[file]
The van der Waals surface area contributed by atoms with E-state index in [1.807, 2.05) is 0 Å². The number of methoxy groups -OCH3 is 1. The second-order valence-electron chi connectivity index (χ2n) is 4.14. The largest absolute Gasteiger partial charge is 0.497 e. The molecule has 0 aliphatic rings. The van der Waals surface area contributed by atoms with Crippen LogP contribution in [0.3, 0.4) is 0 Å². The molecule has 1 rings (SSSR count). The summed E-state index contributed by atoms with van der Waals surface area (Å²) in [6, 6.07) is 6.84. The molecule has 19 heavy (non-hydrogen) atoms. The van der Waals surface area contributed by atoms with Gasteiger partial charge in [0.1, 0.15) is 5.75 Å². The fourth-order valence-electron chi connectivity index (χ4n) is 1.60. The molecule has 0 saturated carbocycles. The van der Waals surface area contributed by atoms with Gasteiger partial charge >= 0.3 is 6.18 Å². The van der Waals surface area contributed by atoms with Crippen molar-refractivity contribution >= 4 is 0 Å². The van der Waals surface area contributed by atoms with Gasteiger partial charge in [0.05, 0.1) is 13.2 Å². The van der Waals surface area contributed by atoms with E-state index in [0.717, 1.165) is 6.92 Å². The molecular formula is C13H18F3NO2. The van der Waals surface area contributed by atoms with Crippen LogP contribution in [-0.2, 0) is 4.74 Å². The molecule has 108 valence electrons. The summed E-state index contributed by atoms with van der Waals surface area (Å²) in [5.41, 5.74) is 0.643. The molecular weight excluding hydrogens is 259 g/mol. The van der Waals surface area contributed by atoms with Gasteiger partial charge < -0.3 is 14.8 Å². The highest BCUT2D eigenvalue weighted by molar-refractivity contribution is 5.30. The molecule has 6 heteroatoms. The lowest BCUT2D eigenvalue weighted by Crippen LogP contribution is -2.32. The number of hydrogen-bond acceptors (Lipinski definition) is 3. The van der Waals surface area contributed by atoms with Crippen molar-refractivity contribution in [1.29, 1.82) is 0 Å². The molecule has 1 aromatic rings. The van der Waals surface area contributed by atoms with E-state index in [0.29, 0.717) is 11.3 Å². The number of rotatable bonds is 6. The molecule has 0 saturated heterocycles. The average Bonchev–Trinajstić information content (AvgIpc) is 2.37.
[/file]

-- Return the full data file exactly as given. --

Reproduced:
The van der Waals surface area contributed by atoms with E-state index in [1.807, 2.05) is 0 Å². The number of methoxy groups -OCH3 is 1. The second-order valence-electron chi connectivity index (χ2n) is 4.14. The largest absolute Gasteiger partial charge is 0.497 e. The molecule has 0 aliphatic rings. The van der Waals surface area contributed by atoms with Crippen LogP contribution in [0.3, 0.4) is 0 Å². The molecule has 1 rings (SSSR count). The summed E-state index contributed by atoms with van der Waals surface area (Å²) in [6, 6.07) is 6.84. The molecule has 19 heavy (non-hydrogen) atoms. The van der Waals surface area contributed by atoms with Gasteiger partial charge in [0.1, 0.15) is 5.75 Å². The fourth-order valence-electron chi connectivity index (χ4n) is 1.60. The molecule has 0 saturated carbocycles. The van der Waals surface area contributed by atoms with Gasteiger partial charge >= 0.3 is 6.18 Å². The van der Waals surface area contributed by atoms with Crippen molar-refractivity contribution >= 4 is 0 Å². The van der Waals surface area contributed by atoms with Gasteiger partial charge in [0.05, 0.1) is 13.2 Å². The van der Waals surface area contributed by atoms with E-state index in [0.717, 1.165) is 6.92 Å². The molecular formula is C13H18F3NO2. The van der Waals surface area contributed by atoms with Crippen LogP contribution in [-0.2, 0) is 4.74 Å². The molecule has 108 valence electrons. The summed E-state index contributed by atoms with van der Waals surface area (Å²) in [5.41, 5.74) is 0.643. The molecular weight excluding hydrogens is 259 g/mol. The van der Waals surface area contributed by atoms with Gasteiger partial charge < -0.3 is 14.8 Å². The highest BCUT2D eigenvalue weighted by molar-refractivity contribution is 5.30. The molecule has 6 heteroatoms. The lowest BCUT2D eigenvalue weighted by Crippen LogP contribution is -2.32. The number of hydrogen-bond acceptors (Lipinski definition) is 3. The van der Waals surface area contributed by atoms with Crippen molar-refractivity contribution in [1.29, 1.82) is 0 Å². The molecule has 1 aromatic rings. The van der Waals surface area contributed by atoms with E-state index in [0.29, 0.717) is 11.3 Å². The number of rotatable bonds is 6. The molecule has 0 saturated heterocycles. The average Bonchev–Trinajstić information content (AvgIpc) is 2.37.